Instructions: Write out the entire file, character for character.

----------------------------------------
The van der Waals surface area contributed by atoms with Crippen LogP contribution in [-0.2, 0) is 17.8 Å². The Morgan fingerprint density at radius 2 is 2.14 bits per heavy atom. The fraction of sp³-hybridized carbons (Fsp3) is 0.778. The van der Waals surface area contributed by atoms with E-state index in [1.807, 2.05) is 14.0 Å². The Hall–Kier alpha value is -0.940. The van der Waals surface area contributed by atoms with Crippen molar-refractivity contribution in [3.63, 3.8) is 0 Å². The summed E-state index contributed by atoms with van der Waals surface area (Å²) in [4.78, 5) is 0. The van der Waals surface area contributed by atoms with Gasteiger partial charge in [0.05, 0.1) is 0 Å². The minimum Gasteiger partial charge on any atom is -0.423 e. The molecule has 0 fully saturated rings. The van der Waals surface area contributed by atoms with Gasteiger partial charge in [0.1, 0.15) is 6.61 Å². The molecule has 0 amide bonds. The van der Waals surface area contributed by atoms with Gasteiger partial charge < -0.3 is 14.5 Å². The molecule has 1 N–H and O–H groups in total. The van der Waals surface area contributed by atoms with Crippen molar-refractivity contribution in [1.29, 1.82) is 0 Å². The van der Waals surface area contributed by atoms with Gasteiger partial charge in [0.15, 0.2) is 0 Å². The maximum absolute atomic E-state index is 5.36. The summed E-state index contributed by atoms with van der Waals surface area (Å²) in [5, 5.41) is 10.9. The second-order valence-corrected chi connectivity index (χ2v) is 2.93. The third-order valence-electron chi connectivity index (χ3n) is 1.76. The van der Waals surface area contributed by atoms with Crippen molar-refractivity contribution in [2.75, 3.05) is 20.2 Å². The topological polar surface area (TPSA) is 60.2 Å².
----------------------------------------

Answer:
The van der Waals surface area contributed by atoms with Crippen LogP contribution in [-0.2, 0) is 17.8 Å². The Morgan fingerprint density at radius 2 is 2.14 bits per heavy atom. The fraction of sp³-hybridized carbons (Fsp3) is 0.778. The van der Waals surface area contributed by atoms with E-state index in [1.807, 2.05) is 14.0 Å². The Hall–Kier alpha value is -0.940. The van der Waals surface area contributed by atoms with Crippen molar-refractivity contribution in [3.63, 3.8) is 0 Å². The summed E-state index contributed by atoms with van der Waals surface area (Å²) in [4.78, 5) is 0. The van der Waals surface area contributed by atoms with Gasteiger partial charge in [0.05, 0.1) is 0 Å². The minimum Gasteiger partial charge on any atom is -0.423 e. The molecule has 0 fully saturated rings. The van der Waals surface area contributed by atoms with Gasteiger partial charge in [0.1, 0.15) is 6.61 Å². The molecule has 0 amide bonds. The van der Waals surface area contributed by atoms with Gasteiger partial charge < -0.3 is 14.5 Å². The molecule has 1 N–H and O–H groups in total. The van der Waals surface area contributed by atoms with Crippen molar-refractivity contribution in [1.29, 1.82) is 0 Å². The van der Waals surface area contributed by atoms with Gasteiger partial charge in [0.15, 0.2) is 0 Å². The maximum absolute atomic E-state index is 5.36. The summed E-state index contributed by atoms with van der Waals surface area (Å²) in [5, 5.41) is 10.9. The second-order valence-corrected chi connectivity index (χ2v) is 2.93. The third-order valence-electron chi connectivity index (χ3n) is 1.76. The van der Waals surface area contributed by atoms with Crippen molar-refractivity contribution in [2.75, 3.05) is 20.2 Å². The topological polar surface area (TPSA) is 60.2 Å².